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I had a fascination with all things Titanic way before the movie. There was a lot of press about trying to find it before they did, then we got the photos of the actual thing doled out slowly. I have a life-long general fascination for things like famous fires and explosions, and disasters where man played a big role, so the Titanic story fit into that. I went to the movie with big expectations as I had loved several of Cameron's movies and felt that it was a labor of love for him, even though he was getting terrible press. (In addition to reading books about disasters like the Circus Fire, I also read a lot of books about movies that didn't turn out well like Heaven's Gate and Bonfire of the Vanities--seriously read the Devil's Candy ASAP)

 

When I saw the movie in the theater, I was happy with the way it started, because I wanted to see the actual wreckage on a big screen. For me, Kate Winslet was a draw because she was brilliant in Heavenly Creatures, a movie that shouldn't have hit home with me because I've never had homicidal fantasies but setting that aside that movie totally captured the sort of relationship that two girl best friends can have. I knew Leo had good press from a couple of big movies but I hadn't seen his movies. I was surprised that the movie ticked all the boxes for me. I recognized real people characters from history, and was waiting to see the band play on etc. I thought it was amazing. It's not a movie I wanted to revisit because sometimes a movie is so big and fulfilling I feel like I don't need to.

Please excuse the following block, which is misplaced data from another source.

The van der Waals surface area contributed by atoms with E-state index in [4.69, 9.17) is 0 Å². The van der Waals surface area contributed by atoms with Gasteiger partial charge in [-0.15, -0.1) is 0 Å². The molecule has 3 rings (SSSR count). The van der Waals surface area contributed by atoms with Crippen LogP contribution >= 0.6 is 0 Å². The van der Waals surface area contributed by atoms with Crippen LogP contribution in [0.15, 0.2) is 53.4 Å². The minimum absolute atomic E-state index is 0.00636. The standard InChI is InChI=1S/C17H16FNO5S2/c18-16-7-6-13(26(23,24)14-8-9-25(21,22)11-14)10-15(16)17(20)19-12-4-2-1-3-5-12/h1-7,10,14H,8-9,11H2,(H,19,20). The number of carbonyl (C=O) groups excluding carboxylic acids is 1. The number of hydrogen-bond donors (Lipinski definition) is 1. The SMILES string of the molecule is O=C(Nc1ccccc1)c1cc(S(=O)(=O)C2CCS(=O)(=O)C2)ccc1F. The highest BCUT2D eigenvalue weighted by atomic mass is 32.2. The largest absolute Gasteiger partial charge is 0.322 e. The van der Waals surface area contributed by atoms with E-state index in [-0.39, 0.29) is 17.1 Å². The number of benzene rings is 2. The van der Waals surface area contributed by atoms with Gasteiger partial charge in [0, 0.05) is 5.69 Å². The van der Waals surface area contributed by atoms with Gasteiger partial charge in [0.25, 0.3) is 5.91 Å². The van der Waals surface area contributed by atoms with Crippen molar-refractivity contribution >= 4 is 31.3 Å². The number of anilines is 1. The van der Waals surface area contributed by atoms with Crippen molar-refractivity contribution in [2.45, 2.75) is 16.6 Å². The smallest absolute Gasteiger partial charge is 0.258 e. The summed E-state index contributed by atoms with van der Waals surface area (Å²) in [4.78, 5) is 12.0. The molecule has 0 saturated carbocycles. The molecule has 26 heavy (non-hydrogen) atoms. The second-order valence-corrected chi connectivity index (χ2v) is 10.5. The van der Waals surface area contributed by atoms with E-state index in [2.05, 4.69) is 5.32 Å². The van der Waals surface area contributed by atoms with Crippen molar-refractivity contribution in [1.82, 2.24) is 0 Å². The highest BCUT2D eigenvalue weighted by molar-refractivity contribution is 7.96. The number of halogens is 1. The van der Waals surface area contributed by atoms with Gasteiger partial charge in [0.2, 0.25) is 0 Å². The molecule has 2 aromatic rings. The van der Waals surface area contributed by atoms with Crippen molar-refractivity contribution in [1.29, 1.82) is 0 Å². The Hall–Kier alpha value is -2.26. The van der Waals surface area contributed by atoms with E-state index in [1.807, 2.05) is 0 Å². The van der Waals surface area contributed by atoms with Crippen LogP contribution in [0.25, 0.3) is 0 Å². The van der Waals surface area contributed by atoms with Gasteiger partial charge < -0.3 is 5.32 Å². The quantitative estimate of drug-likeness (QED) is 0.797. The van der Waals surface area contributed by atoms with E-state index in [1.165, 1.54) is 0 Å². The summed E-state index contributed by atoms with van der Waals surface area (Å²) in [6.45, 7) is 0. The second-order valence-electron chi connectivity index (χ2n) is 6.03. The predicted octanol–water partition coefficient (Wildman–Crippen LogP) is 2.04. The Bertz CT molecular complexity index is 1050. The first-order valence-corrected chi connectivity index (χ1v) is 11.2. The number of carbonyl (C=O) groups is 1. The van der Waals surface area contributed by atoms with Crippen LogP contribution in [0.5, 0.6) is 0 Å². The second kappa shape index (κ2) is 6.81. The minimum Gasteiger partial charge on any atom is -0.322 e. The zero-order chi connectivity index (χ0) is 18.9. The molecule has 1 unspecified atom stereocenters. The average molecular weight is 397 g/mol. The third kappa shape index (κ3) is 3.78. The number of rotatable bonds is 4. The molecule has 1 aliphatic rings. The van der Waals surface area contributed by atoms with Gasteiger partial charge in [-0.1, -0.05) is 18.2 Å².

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BTW, I saw the movie with a good friend from work. She went because she went to all the big movies and she had a thing for Leo. Partway though the movie, my friend gets up to go to the restroom and I say "hurry back, I think they're about to hit the iceberg." She replies, "They're going to hit an iceberg?!?!"

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Did anyone else think it was weird that we got so many scenes of Jack alone when Rose was narrating?

 

“So he was down on the deck where the rich people let their dogs shit and he was looking at me. Like, *looking* at me, you know? Then some Irish guy, um, Tony? Tommy? I don’t know. Some dude. And he says to Jack, ‘She’s out of your league, bro.’”

 

Rose is omniscient, you must have missed that part

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DING DING DING! We have a winner!

 

Do we though? Movies like Clueless and Mean Girls were movies teenage girls loved and I don't think there's internet backlash over them.